Mommy, Are We Black?
One frigid winter morning in Northern New York, my three-year-old asked,
“Mommy, are we black?” I don’t know how often this comes up in the average American household, but I’m guessing it’s not often. Certainly it wasn’t covered in the FAQs of my parenting books.
I first found a black plastic spatula in the kitchen, and put it next to my hand, and then hers. “Are we this color?” I asked. The answer was no.
I then took us both outside, into the 2+ feet of new snow, and we rested both of our hands lightly on top. “Are we this color?” I asked. Again, the answer was no.
The world cannot be defined in such stark terms, and people who insist on doing so - no matter who they are - are either simplistically child-like, or have an agenda to promote.
My answer to her – and I believe this absolutely – is that we are all varying shades of beige. Did I complicate my child's life with this answer? Yes, I did - and we continue to discuss the issue still.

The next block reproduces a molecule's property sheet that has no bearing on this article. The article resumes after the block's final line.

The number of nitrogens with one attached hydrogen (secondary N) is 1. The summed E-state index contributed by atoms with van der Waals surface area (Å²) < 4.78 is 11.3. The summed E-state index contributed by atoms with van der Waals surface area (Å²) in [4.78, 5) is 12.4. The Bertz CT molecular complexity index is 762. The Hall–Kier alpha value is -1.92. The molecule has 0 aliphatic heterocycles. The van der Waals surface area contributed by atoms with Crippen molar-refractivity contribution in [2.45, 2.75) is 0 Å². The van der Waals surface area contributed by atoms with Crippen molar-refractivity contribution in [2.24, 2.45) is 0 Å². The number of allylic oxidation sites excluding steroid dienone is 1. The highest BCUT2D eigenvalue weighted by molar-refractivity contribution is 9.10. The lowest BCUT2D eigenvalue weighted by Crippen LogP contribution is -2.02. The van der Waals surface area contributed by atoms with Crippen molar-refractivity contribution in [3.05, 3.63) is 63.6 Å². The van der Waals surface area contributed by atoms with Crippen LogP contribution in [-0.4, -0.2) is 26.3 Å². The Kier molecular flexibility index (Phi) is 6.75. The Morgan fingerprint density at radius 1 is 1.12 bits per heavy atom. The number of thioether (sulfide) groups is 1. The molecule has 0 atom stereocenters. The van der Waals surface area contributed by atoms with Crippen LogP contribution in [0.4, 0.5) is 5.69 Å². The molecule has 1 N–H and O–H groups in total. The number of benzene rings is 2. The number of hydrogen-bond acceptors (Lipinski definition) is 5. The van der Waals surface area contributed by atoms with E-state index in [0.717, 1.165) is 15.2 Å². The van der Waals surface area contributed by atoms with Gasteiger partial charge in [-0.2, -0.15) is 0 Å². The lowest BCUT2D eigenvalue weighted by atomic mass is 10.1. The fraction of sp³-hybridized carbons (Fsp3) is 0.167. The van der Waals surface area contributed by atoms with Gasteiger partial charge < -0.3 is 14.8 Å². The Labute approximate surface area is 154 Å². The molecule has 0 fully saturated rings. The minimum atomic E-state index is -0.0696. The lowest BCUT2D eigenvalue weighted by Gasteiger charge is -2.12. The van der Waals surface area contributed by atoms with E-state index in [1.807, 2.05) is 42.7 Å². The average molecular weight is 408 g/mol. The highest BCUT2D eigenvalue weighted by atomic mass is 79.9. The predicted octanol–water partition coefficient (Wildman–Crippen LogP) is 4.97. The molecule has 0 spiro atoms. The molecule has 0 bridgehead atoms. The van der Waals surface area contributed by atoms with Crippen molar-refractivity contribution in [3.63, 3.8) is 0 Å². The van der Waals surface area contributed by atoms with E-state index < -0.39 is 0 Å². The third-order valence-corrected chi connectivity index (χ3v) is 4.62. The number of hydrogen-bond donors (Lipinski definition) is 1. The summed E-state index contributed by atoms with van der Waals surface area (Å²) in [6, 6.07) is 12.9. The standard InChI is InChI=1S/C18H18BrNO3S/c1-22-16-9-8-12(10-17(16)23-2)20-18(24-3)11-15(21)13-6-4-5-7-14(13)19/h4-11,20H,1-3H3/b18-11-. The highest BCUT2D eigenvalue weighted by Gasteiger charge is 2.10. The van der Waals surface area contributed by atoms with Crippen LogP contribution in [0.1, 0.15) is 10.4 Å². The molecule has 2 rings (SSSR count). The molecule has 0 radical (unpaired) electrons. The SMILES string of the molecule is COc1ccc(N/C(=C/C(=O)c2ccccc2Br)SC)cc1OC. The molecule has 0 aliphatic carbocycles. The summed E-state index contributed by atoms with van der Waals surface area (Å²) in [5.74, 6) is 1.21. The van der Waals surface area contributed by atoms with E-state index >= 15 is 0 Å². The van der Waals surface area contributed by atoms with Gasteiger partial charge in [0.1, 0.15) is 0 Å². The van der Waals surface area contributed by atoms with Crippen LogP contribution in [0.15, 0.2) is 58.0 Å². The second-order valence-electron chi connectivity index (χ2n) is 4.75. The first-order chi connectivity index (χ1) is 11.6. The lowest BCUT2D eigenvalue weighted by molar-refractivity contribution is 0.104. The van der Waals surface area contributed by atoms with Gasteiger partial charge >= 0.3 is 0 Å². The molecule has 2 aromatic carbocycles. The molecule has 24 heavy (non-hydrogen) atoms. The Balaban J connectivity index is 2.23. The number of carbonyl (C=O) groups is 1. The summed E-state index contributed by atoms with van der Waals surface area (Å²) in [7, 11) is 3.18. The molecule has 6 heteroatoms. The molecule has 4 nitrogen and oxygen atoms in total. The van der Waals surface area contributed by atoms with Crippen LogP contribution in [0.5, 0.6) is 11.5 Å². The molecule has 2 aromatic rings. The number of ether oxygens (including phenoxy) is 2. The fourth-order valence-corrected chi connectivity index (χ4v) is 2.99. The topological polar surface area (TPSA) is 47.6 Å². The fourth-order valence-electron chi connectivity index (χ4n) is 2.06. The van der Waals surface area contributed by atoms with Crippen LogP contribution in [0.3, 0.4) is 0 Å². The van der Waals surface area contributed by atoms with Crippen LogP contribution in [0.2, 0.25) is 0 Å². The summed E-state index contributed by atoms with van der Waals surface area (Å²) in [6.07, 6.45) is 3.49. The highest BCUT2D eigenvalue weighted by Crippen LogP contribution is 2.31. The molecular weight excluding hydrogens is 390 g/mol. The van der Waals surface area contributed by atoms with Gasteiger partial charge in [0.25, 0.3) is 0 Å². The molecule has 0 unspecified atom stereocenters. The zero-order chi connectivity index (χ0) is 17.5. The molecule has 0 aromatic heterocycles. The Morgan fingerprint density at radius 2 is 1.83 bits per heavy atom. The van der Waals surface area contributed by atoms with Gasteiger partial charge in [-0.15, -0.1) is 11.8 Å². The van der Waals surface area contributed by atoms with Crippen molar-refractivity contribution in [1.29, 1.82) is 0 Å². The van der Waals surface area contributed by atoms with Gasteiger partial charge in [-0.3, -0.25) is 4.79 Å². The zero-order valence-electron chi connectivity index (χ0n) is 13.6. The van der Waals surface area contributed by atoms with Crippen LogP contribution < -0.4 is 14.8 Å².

For many people, my daughter's question would have been a "no-brainer"; if you see the world in black and white, it's not a difficult concept. I, too, can see the world this way - but when I put those particular glasses on, my lenses show a social construct rather than a biologically determined outcome.
Frankly, black and white belongs in old photographs or artistic graphic design. I much prefer the vibrant hues of today. When you come right down to the bottom line, we are just people.